Hunting for twits

Of the roughly 85 students in my English Curriculum Studies unit, currently about 62 are following our class twitter account @CLB_018

No mean feat considering it is only week 4.

However, it is week 4 of a 9 week unit, meaning we’re almost half way done (eek! I still have so much to SAY!)

Aaaand, I’m aware that a small handful of those followers may be spamish.

So today I am embarking on a twit hunt – hunting through my list of followers to see who has not tweeted anything (many only joined for class and only follow the class profile).  I’m going to DM each of them individually and privately to encourage them to participate.

Am I going overboard in doing this?

On one hand this looks exactly like the kind of time-consuming ‘tech monitoring’ that teachers often tell me they don’t like about teaching online.

On the other hand, I see it as analogous to checking students’ workbooks a few weeks in to term and pointing out their missing work.  Is this something that University teachers see as beyond the scope of their ‘job’?  I don’t.

But please – please – tell me if you think this is too much, or if this seems like a good strategy to you.  Especially if you do something similar – did it work?

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  1. #1 by Carlie on March 23, 2011 - 3:43 pm

    I think… going overboard. I’m a tech savy person and have used twitter in the past, but I found that it took up too much of my time, and if I was absent for a day I missed many messages. Twitter wasn’t for me, it didn’t suit my style of using the internet, getting information from the internet and interacting with people on the internet.

    I much prefer using facebook, subscribing to rss feeds…. there are already so many ways of getting information out there and people have their choices. You could easily set up websites and facebook groups that shows latest tweets. Also students don’t have to be subscribed/using twitter to be able to read your twitter messages.

    Now I could understand making sure that students were participating if that was part of the class – for instance if this was distance education and the online talking was the only way students could communicate with each other. And when I graduate and become a teacher I want to set up a class website where I can post information and students can contribute or ask questions. I understand that many to-be teachers (and current teachers) are not “digital natives” and need to try and bridge this gap, but it sort of makes me think of the matrix…. You can show them the door but they have to walk through it. Just sharing twitter and all it’s uses will make some people check it out, and even use it regularly. But forcing people to use it… well maybe they’ll use it for this course, they might not ever use it again.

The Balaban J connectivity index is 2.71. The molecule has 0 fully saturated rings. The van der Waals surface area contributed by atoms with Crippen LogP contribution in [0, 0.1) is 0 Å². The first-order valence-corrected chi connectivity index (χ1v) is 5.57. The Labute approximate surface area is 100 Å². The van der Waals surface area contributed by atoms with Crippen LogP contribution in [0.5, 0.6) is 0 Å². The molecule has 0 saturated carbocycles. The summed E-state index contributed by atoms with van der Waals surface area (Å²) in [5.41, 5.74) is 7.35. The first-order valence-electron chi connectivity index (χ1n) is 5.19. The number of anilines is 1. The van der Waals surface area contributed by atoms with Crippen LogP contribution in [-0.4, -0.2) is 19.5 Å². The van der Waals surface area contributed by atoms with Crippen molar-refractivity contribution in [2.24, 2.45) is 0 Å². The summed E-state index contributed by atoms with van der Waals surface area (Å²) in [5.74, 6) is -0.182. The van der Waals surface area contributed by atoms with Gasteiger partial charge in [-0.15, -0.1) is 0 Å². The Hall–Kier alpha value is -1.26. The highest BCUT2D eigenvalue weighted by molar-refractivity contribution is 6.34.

By all means, if you have the time, you can dm them. Hell, it may be all they need as a prod to start exploring it further. I do think it may be a good idea, and I do agree that you need to check out our student’s work. I’m an outsider (studying at UQ), but right now I can’t see the value of the twitter account, and I think if I was your student I would have looked at the twitter account and dismissed it. (I have subscribed to your classes blog though).

    • #2 by kmcg2375 on March 23, 2011 - 9:44 pm

      Thanks carlie, I see what you mean. I guess one thing I’m finding tricky to navigate is how to justify the extra level of communication as ‘necessary’. It’s reasonable to prescribe an academic reading (or several) each week and call that learning experience ‘necessary’; its a taken for granted experience. Perhaps this goes to show how much weight I ascribe to the learning process I see happening in this medium. If I consider it like a homework club…it makes sense that I’d keep inviting ppl to come. But also have to ensure the tone stays one of voluntary engagement (in the sense that everyone has been asked to make an account, but tweeting was never ‘mandatory’)
      Thanks for the valuable feedback!

  2. #3 by stagesixenglish on March 23, 2011 - 6:49 pm

    I hope it wouldn’t be too much. We check our mail boxes, despite not getting physical material mail everyday? However, the points made by Carlie are valid, that’s why we need more people to see the positive interaction that occurs when you need it. That’s the ideal of point of need, personalised learning. It might not be everyday, but if you have a question or help answer a question from someone, it helps all. Out of my uni class, only one joined and uses it. That doesn’t mean the others are any worse, just they think differently about learning.
    The ideal is that we all realise learning just doesn’t occur in formal, traditional settings, but every where, with many lecturers or teachers.

    • #4 by kmcg2375 on March 23, 2011 - 9:55 pm

      One thing I found troy was that making it mandatory is important. Of course, in the tertiary context there is an unwritten but quietly understood rule that NOTHING is mandatory unless its assessed! But setting the expectation as being one of participation has helped, a lot.
      Also, its only ‘extras’ that go up there – blackboard is still the central, sanctioned ‘mandatory’ place that students have to check to pass assignments. That’s an equity issue don’t ya reckon?

  1. ‘I’m a teacher and I just joined Twitter…now what?’ | Kelli McGraw

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